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mn

mn

mn Sentence Examples

  • MN.)

  • f, Foot; op, operculum; mn, anal papilla; ry, dry, two portions of unabsorbed nutritive yolk on either side of the intestine.

  • 1, A, B, mn), articulating at their bases with the head-capsule by sub-globular condyles, and provided with abductor and adductor muscles by means of which they can be separated or drawn together so as to bite solid food, or seize objects which have to be carried about.

  • oe, Gullet; op, optic nerve; sb, sub-oesophageal ganglion; mn, mx, mx', nerves to jaws; t, tentorium.

  • of the VIth Dynasty, as well as his pyramid in the necropolis, was named Mn - nfr, and this gradually became the usual designation of the whole city, becoming Menfi, Membi in late Egyptian, i.e.

  • One of these is the position of the line MN through the sun at F in which the plane of the orbit cuts some fundamental plane of reference, commonly the ecliptic. This is called the line of nodes, and its position is specified by the angle which it makes with some fixed line FX in the fundamental plane.

  • The metals may be arranged in a series according to their power of displacing one another in salt solutions, thus Cs, Rb, K, Na, Mg, Al, Mn, Zn, Cd, Tl, Fe, Co, Ni, Sn, Pb, (H), Sb, Bi, As, Cu, Hg, Ag, Pd, Pt, Au.

  • Group VII.: H (?), monovalent; the halogens F, Cl, Br, I, usually monovalent, but possibly also triand pentavalent; Mn, divalent and trivalent, and possibly heptavalent in permanganates.

  • Again, the pyroxenes, RS103 (R=Fe, Mg, Mn, &c.), assume the forms (I) monoclinic, sometimes twinned so as to become pseudo-rhombic; (2) rhombic, resulting from the pseudo-rhombic structure of (I) becoming ultramicroscopic; and (3) triclinic, distinctly different from (I) and (2); (I) and (2) are polysymmetric modifications, while (3) and the pair (I) and (2) are polymorphs.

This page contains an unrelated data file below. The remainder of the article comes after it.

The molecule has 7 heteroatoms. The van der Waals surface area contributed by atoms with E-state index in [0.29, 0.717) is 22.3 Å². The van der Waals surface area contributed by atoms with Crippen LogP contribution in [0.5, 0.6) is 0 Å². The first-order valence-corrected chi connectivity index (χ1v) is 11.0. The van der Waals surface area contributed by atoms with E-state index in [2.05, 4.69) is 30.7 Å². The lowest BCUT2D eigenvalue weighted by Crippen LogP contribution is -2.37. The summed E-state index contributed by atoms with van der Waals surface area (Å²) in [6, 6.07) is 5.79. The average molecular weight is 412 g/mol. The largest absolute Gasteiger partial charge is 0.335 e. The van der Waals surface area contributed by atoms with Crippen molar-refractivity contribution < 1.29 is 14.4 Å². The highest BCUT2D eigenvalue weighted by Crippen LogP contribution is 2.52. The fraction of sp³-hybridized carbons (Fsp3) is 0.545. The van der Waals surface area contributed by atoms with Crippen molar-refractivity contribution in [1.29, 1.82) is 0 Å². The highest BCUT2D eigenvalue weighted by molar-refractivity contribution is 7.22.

• Cl, Br, I, F; Mn (in permanganates).

  • S, Se; Te (in tellurides); Cr, Mn, Te (in the acids H 2 RO 4); As, Sb (in the glances MR2) As, Sb, Bi; Te (as an element); P, Vd (in salts); N, P (in organic bases).

  • Ca, Ba, Sr, Pb; Fe, Zn, Mn, Mg; Ni, Co, Cu; Ce, La, Di, Er, Y, Ca; Cu, Hg, Pb; Cd, Be, In, Zn; Tl, Pb.

  • Al, Fe, Cr, Mn; Ce, U (in sesquioxides).

  • Babingtonite (Ca,Fe,Mn)S103 Fe2"(S103)3.

  • The resultant being a product of mn root differences, is of degree mn in the roots, and hence is of weight mn in the coefficients of the forms; i.e.

  • the sum of the suffixes in each term of the resultant is equal to mn.

  • = 0, we find that, eliminating x, the resultant is a homogeneous function of y and z of degree mn; equating this to zero and solving for the ratio of y to z we obtain mn solutions; if values of y and z, given by any solution, be substituted in each of the two equations, they will possess a common factor which gives a value of x which, corn bined with the chosen values of y and z, yields a system of values which satisfies both equations.

  • Hence in all there are mn such systems. If, therefore, we have a third equation, and we substitute each system of values in it successively and form the product of the mn expressions thus formed, we obtain a function which vanishes if any one system of values, common to the first two equations, also satisfies the third.

  • Now by the theory of symmetric functions, any symmetric functions of the mn values which satisfy the two equations, can be expressed in terms of the coefficient of those equations.

  • Hence, finally, the resultant is expressed in terms of the coefficients of the three equations, and since it is at once seen to be of degree mn in the coefficient of the third equation, by symmetry it must be of degrees np and pm in the coefficients of the first and second equations respectively.

  • Since, If F = An, 4) = By, 1 = I (Df A4) Of A?) Ab A"'^1Bz 1=, (F, Mn Ax I Ax 2 Axe Ax1) J The First Transvectant Differs But By A Numerical Factor From The Jacobian Or Functional Determinant, Of The Two Forms. We Can Find An Expression For The First Transvectant Of (F, �) 1 Over Another Form Cp. For (M N)(F,4)), =Nf.4Y Mfy.4), And F,4, F 5.4)= (Axby A Y B X) A X B X 1= (Xy)(F,4))1; (F,Ct)1=F5.D' 7,(Xy)(F4)1.

  • Such slags contain S10 2 =3033%, Fe(Mn)O =27-50%, Ca(Mg, Ba)O =12-28%, and retain less than 1% lead and I oz.

  • 6; Mn, 5

  • Mn.

  • On either side of any one of them the illumination is distributed according to the same law as for the central image (m = o), vanishing, for example, when the retardation amounts to (mn t 1)X.

  • Other zinc minerals are willemite, Zn 2 SiO 4, hydrozincite or zinc bloom, ZnCO 3.2Zn(OH)2, zincite or red zinc ore, ZnO, and franklinite, 3(Fe,Zn)0 (Fe,Mn) 2 0 3 .

  • Mn.)